BS: I think we’ve reach a bit of a plateau in terms of online communication style (short form, microblogging, etc.), but I expect new platforms to continue to be created.
5. Innovation: buzzword or imperative?
BS: Buzzword, in my opinion. I prefer to say that an organization doesn’t need to be an innovator to succeed; it just needs to challenge itself.
CB: “Necessity is the mother of invention” — we are innovating because we have to. In many ways, I believe the global economic crisis has forced arts organizations to examine out of date business models.
To register for the webinar (free to all Member Theatres!) click here.
Brad Stephenson is the senior web media and marketing manager for Carnegie Mellon University’s Heinz College, where he coordinates all print and digital communication. He is also a freelance technology consultant for artists and arts organizations, providing guidance with web development and social media integration. His previous position was with CMU’s Center for Arts Management and Technology, an applied research center that investigates technology solutions for the arts field. Brad also is a very active member of the theatre community in Pittsburgh, PA, where he founded and produces an annual ten-minute play festival. Brad has a BFA in acting from the University of Kentucky and a Master of Arts Management degree from Carnegie Mellon University.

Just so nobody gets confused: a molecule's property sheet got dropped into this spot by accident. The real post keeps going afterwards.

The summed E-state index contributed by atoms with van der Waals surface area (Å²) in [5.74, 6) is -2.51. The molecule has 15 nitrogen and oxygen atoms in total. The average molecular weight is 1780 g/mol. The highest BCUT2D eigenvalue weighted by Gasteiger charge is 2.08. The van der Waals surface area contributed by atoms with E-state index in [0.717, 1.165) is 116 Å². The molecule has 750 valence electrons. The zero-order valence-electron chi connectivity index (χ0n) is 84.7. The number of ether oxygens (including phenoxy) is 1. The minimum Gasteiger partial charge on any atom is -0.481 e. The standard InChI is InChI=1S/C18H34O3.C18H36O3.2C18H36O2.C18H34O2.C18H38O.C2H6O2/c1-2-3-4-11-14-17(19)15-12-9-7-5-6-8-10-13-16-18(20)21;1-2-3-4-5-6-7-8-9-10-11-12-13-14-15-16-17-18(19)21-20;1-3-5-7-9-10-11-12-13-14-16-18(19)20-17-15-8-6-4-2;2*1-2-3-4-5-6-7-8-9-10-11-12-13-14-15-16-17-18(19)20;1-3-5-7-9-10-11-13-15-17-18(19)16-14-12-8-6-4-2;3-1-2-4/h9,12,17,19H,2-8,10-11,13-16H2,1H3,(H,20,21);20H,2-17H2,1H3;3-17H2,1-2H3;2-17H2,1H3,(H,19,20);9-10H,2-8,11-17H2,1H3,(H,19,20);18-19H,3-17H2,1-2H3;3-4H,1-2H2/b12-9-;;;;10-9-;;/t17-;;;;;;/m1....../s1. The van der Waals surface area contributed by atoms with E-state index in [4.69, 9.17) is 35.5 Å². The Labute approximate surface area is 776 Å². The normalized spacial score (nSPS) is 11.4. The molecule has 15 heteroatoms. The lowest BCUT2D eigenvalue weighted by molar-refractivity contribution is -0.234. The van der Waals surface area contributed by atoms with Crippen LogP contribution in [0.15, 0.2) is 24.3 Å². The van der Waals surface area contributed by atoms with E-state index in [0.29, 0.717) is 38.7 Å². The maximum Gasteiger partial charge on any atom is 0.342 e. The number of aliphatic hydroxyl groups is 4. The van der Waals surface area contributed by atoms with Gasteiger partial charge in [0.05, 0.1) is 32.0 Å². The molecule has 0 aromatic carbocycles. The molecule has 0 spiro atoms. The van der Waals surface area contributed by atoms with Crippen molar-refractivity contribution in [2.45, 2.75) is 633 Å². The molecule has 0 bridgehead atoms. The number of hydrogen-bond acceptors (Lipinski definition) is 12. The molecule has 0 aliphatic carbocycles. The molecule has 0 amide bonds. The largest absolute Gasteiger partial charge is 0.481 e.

Chad M. Bauman is the director of communications for Arena Stage at the Mead Center for American Theater, where he supervises the marketing, media relations, publications, sales and front of house departments. He was recruited to join the company in the fall of 2007 in order to develop strategies to guide the company through a 2.5 year transition period while a new $135 million, three theater complex was being built. During that time, he worked on three Broadway transfers (Next to Normal, 33 Variations and Looped), led a rebranding campaign and project managed Arena’s transition to Tessitura. Chad recently served as the lead producer for the Homecoming Grand Opening Celebration for Arena’s Mead Center for American Theater. Previously, he was the director of marketing and communications at Americans for the Arts, the nation’s leading not-for-profit organization for advancing the arts in America. At Americans for the Arts, he was responsible for all earned revenue goals, branding, strategic communications and promoting the organization’s more than 480 different programs. Chad is a prolific speaker who has presented sessions at the National Arts Marketing Conference for the past four years, and is regularly hired as a marketing consultant by organizations from around the country. He was an Ahmanson Scholar at CalArts where he received his MFA. in Theatre Management and Producing. In his spare time, he writes and maintains an arts marketing blog at www.arts-marketing.blogspot.com